ONE MAN’S HOOKS by Steve Starling
Barra on Mustad PowerBites and Drummer on Mustad Big Guns…NAFA interviews Steve “Starlo” Starling on two of his favourite hooks.
Steve “Starlo” Starling is without question one of the country’s most prolific and recognisable fishing writers, educators and on-screen presenters. His high standing within the angling media world was recently acknowledged by the peak angling representative body, Recfish Australia, which presented Steve with its national award for Excellence in Recreational Fishing Communications, officially recognising his near-40 year involvement in the industry. For the past three years, Steve resided in Darwin, but has recently relocated back to his favourite part of the world: Tuross Head on the NSW far south coast.
During his stint living, fishing and working in the Top End, Starlo was instrumental in popularising the use of snag-proofed or “weedless” soft-plastic rigs to target barramundi, saratoga and various other tropical sport fish living in dense snag piles and under the cover of aquatic weed and lily beds.
“I was first introduced to the incredible effectiveness of weedless-rigged or snag-proofed soft plastics by the publisher of this magazine, Alex Julius,” Steve explained. “That was back in about 2006, during a visit to Alex’s Arnhemland Barramundi Nature Lodge, near Maningrida.
“Alex had already been using this technique with great results for a while,” Steve continued. “He was rigging paddle-tailed, shad-style softies like the original Squidgy Fish on 6/0 and 8/0 Mustad PowerBite worm hooks, running a ball sinker on the heavy nylon leader ahead of the lure, and casting this set-up deep into snag-studded cover to catch tidal-water barra and other tropical species. To say that this approach was effective would be something of an understatement! Alex was pulling heaps of good fish from places that would previously have been regarded as totally un-fishable by most anglers… I was impressed!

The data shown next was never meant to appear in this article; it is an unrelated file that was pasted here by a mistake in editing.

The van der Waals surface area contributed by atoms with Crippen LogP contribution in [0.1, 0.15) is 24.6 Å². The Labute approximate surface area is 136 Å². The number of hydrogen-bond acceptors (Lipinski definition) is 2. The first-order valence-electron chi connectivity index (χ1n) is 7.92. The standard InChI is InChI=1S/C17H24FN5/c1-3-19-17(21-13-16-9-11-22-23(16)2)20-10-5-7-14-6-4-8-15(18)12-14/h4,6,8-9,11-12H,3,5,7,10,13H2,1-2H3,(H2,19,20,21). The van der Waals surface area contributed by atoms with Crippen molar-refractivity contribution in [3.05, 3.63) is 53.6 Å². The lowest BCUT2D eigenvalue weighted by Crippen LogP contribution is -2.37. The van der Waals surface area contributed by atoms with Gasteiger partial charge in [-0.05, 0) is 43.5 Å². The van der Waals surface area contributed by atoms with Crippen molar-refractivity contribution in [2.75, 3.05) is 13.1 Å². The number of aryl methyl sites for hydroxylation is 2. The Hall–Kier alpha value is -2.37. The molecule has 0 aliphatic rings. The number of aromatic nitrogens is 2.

“Over the following years, I took Alex’s techniques, refined them a little and helped spread the word via the national angling media. When The Mongrels team won a very tough Barra Classic in 2010, largely as a result of using exactly this rig, its place in Australian angling history was finally cemented. Looking back, I’d estimate that at least 80 per cent of the barra I’ve caught over the past five years — in both tidal and non-tidal waters — have fallen to various manifestations of this deadly rig.
“Looking back, I’d estimate that at least 80 per cent of the barra I’ve caught over the past five years — in both tidal and non-tidal waters — have fallen to various manifestations of this deadly rig. I’ve also lost count of the saratoga, golden snapper (fingermark), threadfin salmon, javelin fish, cod, trevally and other northern species I’ve caught on so-called Texan-rigged weedless or snag-proofed plastics,” Starlo enthused. “It’s my go-to rig these days in soâ€¨many situations.
“Equally as exciting is the fact that we’re now transferring the use of these rigs and the techniques for working them from north to south: down-sizing the plastics, hooks, leaders and sinkers to effectively target bream, bass and Murray cod in the snags, flathead in dense ribbon weed beds, and jewies (mulloway) over rough reef strata or along breakwalls. It’s really neat to see such a north-to-south spread of fishing know-how. In the past, angling evolution in this country has so often flowed in the opposite direction.”